Welcome to spring in Ithaca, when sports are either forced to play through wind and snow or cancel and hope for better weather the next day.
This issue isn’t new and has been a recurring problem every spring. However, it doesn’t seem fair to anyone involved that the schedule is set up essentially the same way every year and nothing is done to change it.
Over just the past week, five teams were affected by the weather. A three-game weekend against Elmira turned into a two-game weekend for baseball, which also had to deal with delays and on-and-off snow. Softball had to take unexpected trips to Saratoga Springs and Troy, New York, to face off against what was originally supposed to be a weekend full of home doubleheaders against Skidmore College and Rensselaer Polytechnic Institute.
During one of the games for the women’s lacrosse team, the players had to warm up during part of the snowstorm before the delay was called. They then sat in the locker room in wet clothes before they were allowed back on the field two hours later to start the game.
The wind was so bad during the men’s lacrosse game against Nazareth College on April 4th that the light posts were visibly shaking. They continued to play on, although turnovers and sloppy play became the norm for the majority of the second half. The crew also had to deal with weather issues, as it hosted a quad meet April 8 and had to fight the strong wind during its races.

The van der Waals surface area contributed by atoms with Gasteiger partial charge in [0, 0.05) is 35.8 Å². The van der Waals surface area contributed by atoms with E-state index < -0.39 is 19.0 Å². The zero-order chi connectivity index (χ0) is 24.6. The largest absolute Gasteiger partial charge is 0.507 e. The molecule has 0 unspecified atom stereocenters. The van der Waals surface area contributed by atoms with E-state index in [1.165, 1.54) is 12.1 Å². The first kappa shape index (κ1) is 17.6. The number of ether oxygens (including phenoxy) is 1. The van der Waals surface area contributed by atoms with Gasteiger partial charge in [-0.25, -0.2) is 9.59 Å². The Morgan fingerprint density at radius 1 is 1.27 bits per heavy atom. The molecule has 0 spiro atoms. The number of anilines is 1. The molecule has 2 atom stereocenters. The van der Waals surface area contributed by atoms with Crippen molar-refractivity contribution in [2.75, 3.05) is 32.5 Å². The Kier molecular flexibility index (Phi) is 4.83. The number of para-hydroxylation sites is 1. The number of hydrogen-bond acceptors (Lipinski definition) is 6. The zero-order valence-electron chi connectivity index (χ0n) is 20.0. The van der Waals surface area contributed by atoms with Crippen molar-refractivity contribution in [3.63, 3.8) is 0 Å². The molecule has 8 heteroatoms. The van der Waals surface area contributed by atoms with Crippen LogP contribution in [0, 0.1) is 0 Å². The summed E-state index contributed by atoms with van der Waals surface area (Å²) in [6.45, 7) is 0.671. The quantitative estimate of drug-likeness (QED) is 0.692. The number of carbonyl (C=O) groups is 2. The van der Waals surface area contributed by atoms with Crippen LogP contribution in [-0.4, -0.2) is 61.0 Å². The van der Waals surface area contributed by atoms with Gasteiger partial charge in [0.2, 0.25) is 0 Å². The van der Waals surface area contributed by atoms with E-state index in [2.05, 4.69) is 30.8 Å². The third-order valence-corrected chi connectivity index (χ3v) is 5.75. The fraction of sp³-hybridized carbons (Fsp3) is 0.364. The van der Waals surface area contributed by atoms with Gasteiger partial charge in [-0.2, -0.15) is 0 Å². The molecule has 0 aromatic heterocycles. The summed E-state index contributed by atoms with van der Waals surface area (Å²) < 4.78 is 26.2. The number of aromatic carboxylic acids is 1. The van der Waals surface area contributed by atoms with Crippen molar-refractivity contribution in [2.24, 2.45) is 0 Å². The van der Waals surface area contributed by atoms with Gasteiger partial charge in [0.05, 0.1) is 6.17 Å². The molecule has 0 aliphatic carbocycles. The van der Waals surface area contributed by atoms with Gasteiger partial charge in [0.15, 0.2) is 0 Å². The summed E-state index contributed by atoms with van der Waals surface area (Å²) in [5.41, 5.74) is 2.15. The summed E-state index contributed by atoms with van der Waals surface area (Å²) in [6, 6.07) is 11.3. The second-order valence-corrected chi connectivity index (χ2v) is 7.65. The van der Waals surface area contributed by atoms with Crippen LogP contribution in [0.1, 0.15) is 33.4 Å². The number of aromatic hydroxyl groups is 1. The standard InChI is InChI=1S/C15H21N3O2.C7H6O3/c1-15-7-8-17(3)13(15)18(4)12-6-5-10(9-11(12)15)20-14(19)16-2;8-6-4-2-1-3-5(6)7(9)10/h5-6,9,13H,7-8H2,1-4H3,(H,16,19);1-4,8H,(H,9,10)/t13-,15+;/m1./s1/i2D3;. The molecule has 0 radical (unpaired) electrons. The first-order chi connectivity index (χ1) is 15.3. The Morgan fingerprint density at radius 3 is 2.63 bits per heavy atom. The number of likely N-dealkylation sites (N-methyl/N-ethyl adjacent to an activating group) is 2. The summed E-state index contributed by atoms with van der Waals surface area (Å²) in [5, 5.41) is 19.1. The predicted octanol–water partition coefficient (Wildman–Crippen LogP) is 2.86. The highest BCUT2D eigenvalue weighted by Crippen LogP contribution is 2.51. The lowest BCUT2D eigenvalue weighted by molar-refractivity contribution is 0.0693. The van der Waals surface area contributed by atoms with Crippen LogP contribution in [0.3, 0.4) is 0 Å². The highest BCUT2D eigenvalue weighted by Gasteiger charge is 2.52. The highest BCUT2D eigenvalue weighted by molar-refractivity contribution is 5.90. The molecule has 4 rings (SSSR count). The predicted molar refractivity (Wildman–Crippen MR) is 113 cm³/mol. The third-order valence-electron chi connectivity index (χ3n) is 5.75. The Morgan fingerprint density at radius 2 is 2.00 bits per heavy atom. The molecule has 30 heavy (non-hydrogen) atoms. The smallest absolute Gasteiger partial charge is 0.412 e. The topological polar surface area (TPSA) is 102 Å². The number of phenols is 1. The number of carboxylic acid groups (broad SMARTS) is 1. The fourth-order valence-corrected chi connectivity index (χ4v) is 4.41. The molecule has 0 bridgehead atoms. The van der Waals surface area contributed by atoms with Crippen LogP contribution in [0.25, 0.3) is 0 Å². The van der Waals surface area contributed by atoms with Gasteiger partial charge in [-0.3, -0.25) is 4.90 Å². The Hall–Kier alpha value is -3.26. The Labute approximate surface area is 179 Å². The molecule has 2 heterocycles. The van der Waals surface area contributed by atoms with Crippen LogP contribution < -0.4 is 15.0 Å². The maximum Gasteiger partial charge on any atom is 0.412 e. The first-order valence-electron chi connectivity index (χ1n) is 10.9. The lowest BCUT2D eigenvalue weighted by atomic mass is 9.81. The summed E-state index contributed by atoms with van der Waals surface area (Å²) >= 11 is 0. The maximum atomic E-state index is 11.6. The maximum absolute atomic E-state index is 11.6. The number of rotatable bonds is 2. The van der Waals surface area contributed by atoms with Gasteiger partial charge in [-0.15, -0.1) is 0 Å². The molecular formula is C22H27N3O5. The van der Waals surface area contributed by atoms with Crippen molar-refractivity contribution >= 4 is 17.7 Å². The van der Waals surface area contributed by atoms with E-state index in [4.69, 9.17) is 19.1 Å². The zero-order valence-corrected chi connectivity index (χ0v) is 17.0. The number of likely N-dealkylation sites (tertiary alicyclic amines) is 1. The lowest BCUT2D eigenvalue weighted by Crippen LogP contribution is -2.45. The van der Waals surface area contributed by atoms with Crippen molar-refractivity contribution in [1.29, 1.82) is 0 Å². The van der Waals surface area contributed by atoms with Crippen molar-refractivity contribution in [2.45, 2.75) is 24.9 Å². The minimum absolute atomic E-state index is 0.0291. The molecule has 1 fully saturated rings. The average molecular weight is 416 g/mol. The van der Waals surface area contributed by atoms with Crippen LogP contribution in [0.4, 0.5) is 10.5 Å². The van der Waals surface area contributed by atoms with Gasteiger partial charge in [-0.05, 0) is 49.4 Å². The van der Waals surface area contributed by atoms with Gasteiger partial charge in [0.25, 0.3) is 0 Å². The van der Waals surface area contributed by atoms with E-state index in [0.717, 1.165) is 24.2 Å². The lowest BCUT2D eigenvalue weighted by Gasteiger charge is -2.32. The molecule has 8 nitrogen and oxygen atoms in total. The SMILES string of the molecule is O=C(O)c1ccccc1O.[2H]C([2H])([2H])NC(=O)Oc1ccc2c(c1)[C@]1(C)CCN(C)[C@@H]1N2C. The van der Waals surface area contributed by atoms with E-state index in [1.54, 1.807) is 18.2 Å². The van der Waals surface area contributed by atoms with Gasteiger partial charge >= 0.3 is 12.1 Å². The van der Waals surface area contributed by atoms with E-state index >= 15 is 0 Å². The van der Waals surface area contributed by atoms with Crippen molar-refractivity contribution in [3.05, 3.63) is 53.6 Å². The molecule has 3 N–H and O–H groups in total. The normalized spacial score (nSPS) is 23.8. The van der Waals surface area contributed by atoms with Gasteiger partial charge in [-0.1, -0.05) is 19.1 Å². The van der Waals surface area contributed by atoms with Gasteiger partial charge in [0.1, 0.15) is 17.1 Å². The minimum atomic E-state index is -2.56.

There’s absolutely nothing anybody can do about the weather, but maybe there’s something that can be done about the scheduling. Obviously, sports need to start in early spring and can’t wait until the end of April for the weather to warm up, but perhaps they should take a page out of track and field’s handbook. They have been routinely traveling down south for their spring races, as they competed in Maryland, New Jersey and Pennsylvania over the weekend.
In an ideal world, spring sports would be able to start later, but then that would either extend the season into the summer — which for many sports, already happens — or make the season shorter, which I’m sure athletes would not want to do. However, if all of the games are going to be postponed or canceled anyways, is there really any harm in playing a shorter season with all games starting on-time? It would save everyone the headache of sitting around locker rooms all afternoon waiting to see if play can start or resume.
Perhaps it’s time for someone to take a step back and reevaluate the way spring sports are set up to stop the constant cycle of game changes. Of course, weather will be weather, and this region is known for having rough springs, but either starting later or moving more games down south seem like logical solutions to save everyone the pain of dealing with delays and cancellations.